2d CEB Breaches way into future

8 Nov 2000 | Sgt. Bobbie J. Bryant

Marines from 2d Combat Engineer Battalion, 2d Marine Division are currently conducting operational tests with the new Anti-Personnel Obstacle Breaching System at Engineer Training Area-4 here.

The APOBS is a self-contained, one-shot expendable linear demolition charge system, which can be transported and deployed by a two-person team.  The system is used by assault elements to breach lanes through encountered wire and anti-personnel mine obstacles.

"This is a new system that's being tested to help engineers enhance breaching capabilities," said Sgt. Brian P. Fogarty, an instructor with 2d CEB at ETA-3.

"We're collecting data to determine if the APOB system is feasible, viable and useful for the Corps," said Charlie Company, Commanding Officer Capt. Robert L. Corl.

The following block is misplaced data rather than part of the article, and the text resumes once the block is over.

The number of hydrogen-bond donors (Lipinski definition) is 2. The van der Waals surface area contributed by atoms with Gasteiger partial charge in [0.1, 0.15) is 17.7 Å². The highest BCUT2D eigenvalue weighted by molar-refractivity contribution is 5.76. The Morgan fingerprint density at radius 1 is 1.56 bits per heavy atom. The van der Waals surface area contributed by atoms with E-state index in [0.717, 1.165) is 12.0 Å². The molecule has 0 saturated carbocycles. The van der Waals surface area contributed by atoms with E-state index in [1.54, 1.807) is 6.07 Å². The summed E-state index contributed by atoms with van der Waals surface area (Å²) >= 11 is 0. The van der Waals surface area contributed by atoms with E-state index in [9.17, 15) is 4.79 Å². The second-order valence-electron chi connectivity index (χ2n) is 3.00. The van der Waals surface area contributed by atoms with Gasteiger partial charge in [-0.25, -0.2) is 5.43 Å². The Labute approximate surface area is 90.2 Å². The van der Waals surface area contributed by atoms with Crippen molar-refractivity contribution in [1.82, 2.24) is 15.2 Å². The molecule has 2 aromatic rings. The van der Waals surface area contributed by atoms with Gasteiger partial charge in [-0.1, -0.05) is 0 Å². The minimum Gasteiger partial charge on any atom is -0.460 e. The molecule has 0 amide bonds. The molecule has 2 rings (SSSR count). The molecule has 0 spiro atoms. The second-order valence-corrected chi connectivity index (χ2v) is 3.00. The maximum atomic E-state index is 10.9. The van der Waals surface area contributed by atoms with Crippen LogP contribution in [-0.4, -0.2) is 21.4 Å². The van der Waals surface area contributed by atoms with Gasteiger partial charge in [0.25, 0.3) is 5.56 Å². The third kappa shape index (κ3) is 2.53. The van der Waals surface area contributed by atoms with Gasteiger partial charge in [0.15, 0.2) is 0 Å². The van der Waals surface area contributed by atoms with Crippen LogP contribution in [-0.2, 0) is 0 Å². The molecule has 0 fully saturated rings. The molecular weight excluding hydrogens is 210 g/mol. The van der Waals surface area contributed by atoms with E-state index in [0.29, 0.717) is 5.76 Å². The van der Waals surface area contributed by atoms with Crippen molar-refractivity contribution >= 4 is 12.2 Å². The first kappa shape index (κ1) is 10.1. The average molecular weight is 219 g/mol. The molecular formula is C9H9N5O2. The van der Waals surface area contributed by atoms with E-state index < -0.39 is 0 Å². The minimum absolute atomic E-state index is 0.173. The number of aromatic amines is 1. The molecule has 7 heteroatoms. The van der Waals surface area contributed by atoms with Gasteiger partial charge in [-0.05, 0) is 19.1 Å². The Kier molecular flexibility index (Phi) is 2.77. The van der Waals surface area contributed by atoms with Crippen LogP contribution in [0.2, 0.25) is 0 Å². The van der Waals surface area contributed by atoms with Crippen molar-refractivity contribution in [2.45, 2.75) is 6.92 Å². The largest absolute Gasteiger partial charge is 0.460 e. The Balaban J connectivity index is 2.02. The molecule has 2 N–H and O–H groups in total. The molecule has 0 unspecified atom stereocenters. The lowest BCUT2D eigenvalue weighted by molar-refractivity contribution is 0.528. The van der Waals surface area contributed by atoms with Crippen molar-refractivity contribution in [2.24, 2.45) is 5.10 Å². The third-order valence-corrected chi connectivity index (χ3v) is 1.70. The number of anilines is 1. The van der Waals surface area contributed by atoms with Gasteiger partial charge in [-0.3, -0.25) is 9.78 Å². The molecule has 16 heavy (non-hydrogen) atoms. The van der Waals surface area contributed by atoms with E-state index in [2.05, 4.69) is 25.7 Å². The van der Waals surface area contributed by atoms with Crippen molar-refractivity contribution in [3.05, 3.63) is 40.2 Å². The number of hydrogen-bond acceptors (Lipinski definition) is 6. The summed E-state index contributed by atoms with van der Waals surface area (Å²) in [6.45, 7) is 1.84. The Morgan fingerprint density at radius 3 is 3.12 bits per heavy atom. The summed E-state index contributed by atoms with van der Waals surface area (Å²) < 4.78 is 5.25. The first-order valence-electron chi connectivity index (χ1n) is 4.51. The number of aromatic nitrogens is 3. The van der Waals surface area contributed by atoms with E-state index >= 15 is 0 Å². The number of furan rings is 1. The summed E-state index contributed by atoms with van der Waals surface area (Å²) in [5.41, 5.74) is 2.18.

The APOBS will provide dismounted units with a system providing a 35-meter standoff distance from a target vice pushing a Bangalore Torpedo Set right under the wire. This system exposes minimum personnel and fast to emplace, explained the Bad Axe, Mich., native.

"It could help the infantries mobility by quickly breaching wire obstacles and mine fields," said Fogarty of New Philadelphia, Pa.

Present unit assets do not provide a rapid breaching capability and require extensive manpower and long exposure to enemy fire.  Fogarty said this is a disadvantage to using bangalores to breach obstacles.

The all-weather system has a delay or command mode initiation.  It also has a front and rear backpack assembly that is mounted on modified-pack frames which the two-man team, according to the APOBS instructor's manual, carries. 

The front backpack assembly weighs approximately 62-pounds.  The line charge segment is 25-meters long with 60 high explosive grenades secured in an over braided sleeve.  The rear backpack assembly weighs 54 pounds with a line charge of 20 meters long and an additional 48 HE grenades.

"The system takes an average of one-minute and 20 seconds from the time the Marines take the system off their backs until detonation," Corl said.
"As of now, it's not to replace anything, but it's complementing the Bangolore Torpedoes," he said.

The Marines began training with APOBS Oct. 10 and started firing Oct. 16.  The testing is scheduled to conclude Nov. 2, Corl said.